What are you teaching your dog?

In recent weeks, we have talked a lot about how dogs learn and the effectiveness of positive reinforcement in building trust. But what happens when we have a problem behavior that, despite our best efforts, will not go away?

First, we have to understand what is going on from the dog’s perspective. One of the big lessons I had to learn when we first started to take in numerous fosters was that dogs learn whether you are teaching them or not.  They learn by the exact same methods as we use when employing positive reinforcement techniques.  But what exactly does this mean?

Let me tell you a story to illustrate what I mean.  This came up yesterday while I was on our daily bike ride with Sully, who by the way, is now faster than an 18-speed bike in the lowest gear with me pedalling as fast as physically possible.

In order to make the ride safe and healthy for my boy, I make sure that I let him dictate when we go fast, when we slow down, and set the general pace for both.  To accomplish this with minimal strain on me, I make use of the higher gears of the bike when needed.  img_6406

So this is what used to happened when we were preparing to sprint, I have always said “ready……set………GO” and Sully is off like a banshee on the word “go”.   But now, because keeping up with him requires me to drop the bike into the low gears, as soon as he hears the “click” of the gear shift, he takes off!

Fortunately, he listens well and learns very quickly, so a “not yet” is enough to slow him down and keep my butt on the bike!

The lesson here is a very important one to learn.  It is, perhaps, even more, important to realize the implications for behavior issues that we have all dealt with at one time or another.

Anyone, and I mean anyone, who has worked with dogs has had a friend, acquaintance, or complete stranger ask them a question that went something like this…

“My dog Muffy just can’t learn to pee outside, she always goes in the house?” or

“Why does my Brutus always chew on my shoes as soon as I leave the house?” or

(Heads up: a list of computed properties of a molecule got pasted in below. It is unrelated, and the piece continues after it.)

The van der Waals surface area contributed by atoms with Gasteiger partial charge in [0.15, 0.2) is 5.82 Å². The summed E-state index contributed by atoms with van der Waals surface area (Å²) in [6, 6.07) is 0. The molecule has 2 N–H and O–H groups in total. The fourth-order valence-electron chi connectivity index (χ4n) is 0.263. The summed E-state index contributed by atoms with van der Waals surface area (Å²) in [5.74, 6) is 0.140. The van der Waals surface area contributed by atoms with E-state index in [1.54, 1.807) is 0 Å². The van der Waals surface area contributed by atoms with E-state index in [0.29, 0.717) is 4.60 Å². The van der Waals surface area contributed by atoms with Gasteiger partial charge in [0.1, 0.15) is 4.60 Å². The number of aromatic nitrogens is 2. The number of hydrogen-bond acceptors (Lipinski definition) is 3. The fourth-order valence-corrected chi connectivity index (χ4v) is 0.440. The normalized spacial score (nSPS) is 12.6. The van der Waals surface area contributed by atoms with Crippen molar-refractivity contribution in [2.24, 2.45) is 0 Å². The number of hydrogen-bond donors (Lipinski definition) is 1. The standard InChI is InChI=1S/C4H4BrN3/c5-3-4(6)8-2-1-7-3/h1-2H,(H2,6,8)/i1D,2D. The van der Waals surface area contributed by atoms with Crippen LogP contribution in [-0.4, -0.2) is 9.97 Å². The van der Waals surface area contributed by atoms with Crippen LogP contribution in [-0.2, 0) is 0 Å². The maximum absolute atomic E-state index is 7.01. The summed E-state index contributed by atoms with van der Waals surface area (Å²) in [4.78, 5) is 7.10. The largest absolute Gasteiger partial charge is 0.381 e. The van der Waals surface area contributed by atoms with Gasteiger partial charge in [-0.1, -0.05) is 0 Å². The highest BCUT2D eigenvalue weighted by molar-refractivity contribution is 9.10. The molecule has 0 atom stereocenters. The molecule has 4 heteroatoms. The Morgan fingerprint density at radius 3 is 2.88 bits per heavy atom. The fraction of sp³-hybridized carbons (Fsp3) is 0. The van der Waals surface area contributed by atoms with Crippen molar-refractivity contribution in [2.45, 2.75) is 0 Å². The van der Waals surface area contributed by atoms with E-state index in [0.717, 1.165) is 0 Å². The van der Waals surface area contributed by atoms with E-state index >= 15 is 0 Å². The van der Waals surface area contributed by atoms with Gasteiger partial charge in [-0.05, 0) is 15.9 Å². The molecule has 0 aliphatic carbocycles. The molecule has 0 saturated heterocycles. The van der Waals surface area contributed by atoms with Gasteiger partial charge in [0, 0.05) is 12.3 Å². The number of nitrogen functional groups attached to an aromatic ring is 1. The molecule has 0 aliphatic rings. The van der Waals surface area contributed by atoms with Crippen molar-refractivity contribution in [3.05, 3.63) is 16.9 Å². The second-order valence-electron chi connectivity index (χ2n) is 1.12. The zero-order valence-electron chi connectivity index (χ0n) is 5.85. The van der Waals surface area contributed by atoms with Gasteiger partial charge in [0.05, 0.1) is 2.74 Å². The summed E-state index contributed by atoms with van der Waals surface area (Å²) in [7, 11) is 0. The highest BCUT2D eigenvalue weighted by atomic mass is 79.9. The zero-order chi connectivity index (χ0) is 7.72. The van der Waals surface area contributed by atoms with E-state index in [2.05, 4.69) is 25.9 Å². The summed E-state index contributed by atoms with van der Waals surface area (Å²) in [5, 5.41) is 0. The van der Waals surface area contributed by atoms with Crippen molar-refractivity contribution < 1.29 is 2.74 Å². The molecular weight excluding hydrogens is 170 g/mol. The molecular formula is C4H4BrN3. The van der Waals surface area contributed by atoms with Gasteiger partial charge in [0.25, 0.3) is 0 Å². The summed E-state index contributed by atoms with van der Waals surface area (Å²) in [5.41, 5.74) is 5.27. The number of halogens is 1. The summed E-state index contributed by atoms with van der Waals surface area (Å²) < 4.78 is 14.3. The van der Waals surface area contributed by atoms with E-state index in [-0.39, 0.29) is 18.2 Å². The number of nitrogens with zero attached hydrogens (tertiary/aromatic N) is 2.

“why does [dog’s name] always do [unwanted behavior] even when I teach him to do it right?”

Barring some physical or mental issue, which does happen, but very rarely, the answer is always “you taught him/her that behavior, either directly or indirectly”.  Put another way, the behavior is being reinforced, whether the owner knows it or not, by the environment(or owner).

Just like Sully learned to associate the “click” of the gears with an activity he loves, if a dog associates an activity(whatever it may be) with a positive outcome, then that behavior will become more and more prevalent.

So the first step when trying to fix a problematic behavior, and the advice I always give those that ask is to look at things  through your dog’s eyes.  What is reinforcing the behavior that you want to stop?

With that simple question we can figure out what is going on “behind the scenes” and formulate a plan to reinforce the behavior we want, instead of the one we don’t.

Have you ever dealt with a situation where your dog learned something on his/her own? If so, we would love to hear about it in the comments!

21 thoughts to “What are you teaching your dog?”

  1. This was extremely interesting for me and how dogs learn. Not only from voice commands but subtle sounds going on around them.

  2. I like taking my cocker spaniel Rusty out sometimes through our back porch. He’s always so eager to rush down the stairs, so when he does, I make a “snick” sound with my mouth out of frustration (I want to be sure my landlord hasn’t left any gates open first.) Whenever he hears that sound, he automatically slows down and looks back. He’s learned that the “snick” is my upset sound, so he responds to it. I was so HAPPY and still am whenever he does that, haha